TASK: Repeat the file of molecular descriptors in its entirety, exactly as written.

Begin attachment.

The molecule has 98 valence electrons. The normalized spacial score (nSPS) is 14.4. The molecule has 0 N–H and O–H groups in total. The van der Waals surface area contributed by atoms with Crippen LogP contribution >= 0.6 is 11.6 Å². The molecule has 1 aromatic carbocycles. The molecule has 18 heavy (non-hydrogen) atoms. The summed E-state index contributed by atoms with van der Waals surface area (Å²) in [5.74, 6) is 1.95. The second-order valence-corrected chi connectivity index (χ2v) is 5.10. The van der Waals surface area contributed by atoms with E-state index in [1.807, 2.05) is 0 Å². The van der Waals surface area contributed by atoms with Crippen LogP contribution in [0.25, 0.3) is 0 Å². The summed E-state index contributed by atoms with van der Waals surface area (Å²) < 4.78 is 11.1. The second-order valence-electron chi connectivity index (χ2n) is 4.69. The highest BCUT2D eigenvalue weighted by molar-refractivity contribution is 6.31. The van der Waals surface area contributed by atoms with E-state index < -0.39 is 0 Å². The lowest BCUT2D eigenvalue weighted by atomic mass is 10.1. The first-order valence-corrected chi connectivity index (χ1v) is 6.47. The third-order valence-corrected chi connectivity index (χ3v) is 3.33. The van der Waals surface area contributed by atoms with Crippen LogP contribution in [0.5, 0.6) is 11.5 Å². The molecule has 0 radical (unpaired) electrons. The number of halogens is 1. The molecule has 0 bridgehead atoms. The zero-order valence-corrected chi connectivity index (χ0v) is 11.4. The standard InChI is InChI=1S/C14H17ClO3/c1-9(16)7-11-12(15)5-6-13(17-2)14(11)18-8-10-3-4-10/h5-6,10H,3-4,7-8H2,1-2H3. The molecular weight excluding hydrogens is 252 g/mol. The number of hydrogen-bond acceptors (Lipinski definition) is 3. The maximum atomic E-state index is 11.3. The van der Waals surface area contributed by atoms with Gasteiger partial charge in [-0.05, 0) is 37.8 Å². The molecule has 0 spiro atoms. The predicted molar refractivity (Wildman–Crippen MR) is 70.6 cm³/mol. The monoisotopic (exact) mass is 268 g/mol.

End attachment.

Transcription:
The molecule has 98 valence electrons. The normalized spacial score (nSPS) is 14.4. The molecule has 0 N–H and O–H groups in total. The van der Waals surface area contributed by atoms with Crippen LogP contribution >= 0.6 is 11.6 Å². The molecule has 1 aromatic carbocycles. The molecule has 18 heavy (non-hydrogen) atoms. The summed E-state index contributed by atoms with van der Waals surface area (Å²) in [5.74, 6) is 1.95. The second-order valence-corrected chi connectivity index (χ2v) is 5.10. The van der Waals surface area contributed by atoms with E-state index in [1.807, 2.05) is 0 Å². The van der Waals surface area contributed by atoms with Crippen LogP contribution in [0.25, 0.3) is 0 Å². The summed E-state index contributed by atoms with van der Waals surface area (Å²) < 4.78 is 11.1. The second-order valence-electron chi connectivity index (χ2n) is 4.69. The highest BCUT2D eigenvalue weighted by molar-refractivity contribution is 6.31. The van der Waals surface area contributed by atoms with E-state index < -0.39 is 0 Å². The lowest BCUT2D eigenvalue weighted by atomic mass is 10.1. The first-order valence-corrected chi connectivity index (χ1v) is 6.47. The third-order valence-corrected chi connectivity index (χ3v) is 3.33. The van der Waals surface area contributed by atoms with Crippen LogP contribution in [0.5, 0.6) is 11.5 Å². The molecule has 0 radical (unpaired) electrons. The number of halogens is 1. The molecule has 0 bridgehead atoms. The zero-order valence-corrected chi connectivity index (χ0v) is 11.4. The standard InChI is InChI=1S/C14H17ClO3/c1-9(16)7-11-12(15)5-6-13(17-2)14(11)18-8-10-3-4-10/h5-6,10H,3-4,7-8H2,1-2H3. The molecular weight excluding hydrogens is 252 g/mol. The number of hydrogen-bond acceptors (Lipinski definition) is 3. The maximum atomic E-state index is 11.3. The van der Waals surface area contributed by atoms with Gasteiger partial charge in [-0.05, 0) is 37.8 Å². The molecule has 0 spiro atoms. The predicted molar refractivity (Wildman–Crippen MR) is 70.6 cm³/mol. The monoisotopic (exact) mass is 268 g/mol.